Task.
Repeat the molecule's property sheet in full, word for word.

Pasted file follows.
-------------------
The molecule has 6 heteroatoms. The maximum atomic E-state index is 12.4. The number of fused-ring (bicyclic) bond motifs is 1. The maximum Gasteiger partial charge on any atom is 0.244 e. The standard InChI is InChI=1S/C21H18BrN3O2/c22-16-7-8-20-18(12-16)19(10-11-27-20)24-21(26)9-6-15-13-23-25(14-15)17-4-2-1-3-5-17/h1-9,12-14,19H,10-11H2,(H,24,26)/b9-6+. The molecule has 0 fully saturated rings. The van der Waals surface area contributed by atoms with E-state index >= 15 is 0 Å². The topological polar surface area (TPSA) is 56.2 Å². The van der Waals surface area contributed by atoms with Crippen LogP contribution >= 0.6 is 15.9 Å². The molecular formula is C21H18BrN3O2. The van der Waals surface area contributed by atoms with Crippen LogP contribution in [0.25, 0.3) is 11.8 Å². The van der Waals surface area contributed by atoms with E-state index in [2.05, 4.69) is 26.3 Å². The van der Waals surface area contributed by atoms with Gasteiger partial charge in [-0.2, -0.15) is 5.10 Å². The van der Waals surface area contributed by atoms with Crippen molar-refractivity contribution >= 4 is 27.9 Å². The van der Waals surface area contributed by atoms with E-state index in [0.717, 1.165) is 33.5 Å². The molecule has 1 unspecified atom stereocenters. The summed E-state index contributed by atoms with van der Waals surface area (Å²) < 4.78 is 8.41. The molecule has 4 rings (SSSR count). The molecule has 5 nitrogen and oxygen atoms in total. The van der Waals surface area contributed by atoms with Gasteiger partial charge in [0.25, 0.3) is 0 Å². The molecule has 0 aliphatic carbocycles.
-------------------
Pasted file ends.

The molecule has 6 heteroatoms. The maximum atomic E-state index is 12.4. The number of fused-ring (bicyclic) bond motifs is 1. The maximum Gasteiger partial charge on any atom is 0.244 e. The standard InChI is InChI=1S/C21H18BrN3O2/c22-16-7-8-20-18(12-16)19(10-11-27-20)24-21(26)9-6-15-13-23-25(14-15)17-4-2-1-3-5-17/h1-9,12-14,19H,10-11H2,(H,24,26)/b9-6+. The molecule has 0 fully saturated rings. The van der Waals surface area contributed by atoms with E-state index >= 15 is 0 Å². The topological polar surface area (TPSA) is 56.2 Å². The van der Waals surface area contributed by atoms with Crippen LogP contribution >= 0.6 is 15.9 Å². The molecular formula is C21H18BrN3O2. The van der Waals surface area contributed by atoms with Crippen LogP contribution in [0.25, 0.3) is 11.8 Å². The van der Waals surface area contributed by atoms with E-state index in [2.05, 4.69) is 26.3 Å². The van der Waals surface area contributed by atoms with Gasteiger partial charge in [-0.2, -0.15) is 5.10 Å². The van der Waals surface area contributed by atoms with Crippen molar-refractivity contribution >= 4 is 27.9 Å². The van der Waals surface area contributed by atoms with E-state index in [0.717, 1.165) is 33.5 Å². The molecule has 1 unspecified atom stereocenters. The summed E-state index contributed by atoms with van der Waals surface area (Å²) < 4.78 is 8.41. The molecule has 4 rings (SSSR count). The molecule has 5 nitrogen and oxygen atoms in total. The van der Waals surface area contributed by atoms with Gasteiger partial charge in [0.25, 0.3) is 0 Å². The molecule has 0 aliphatic carbocycles.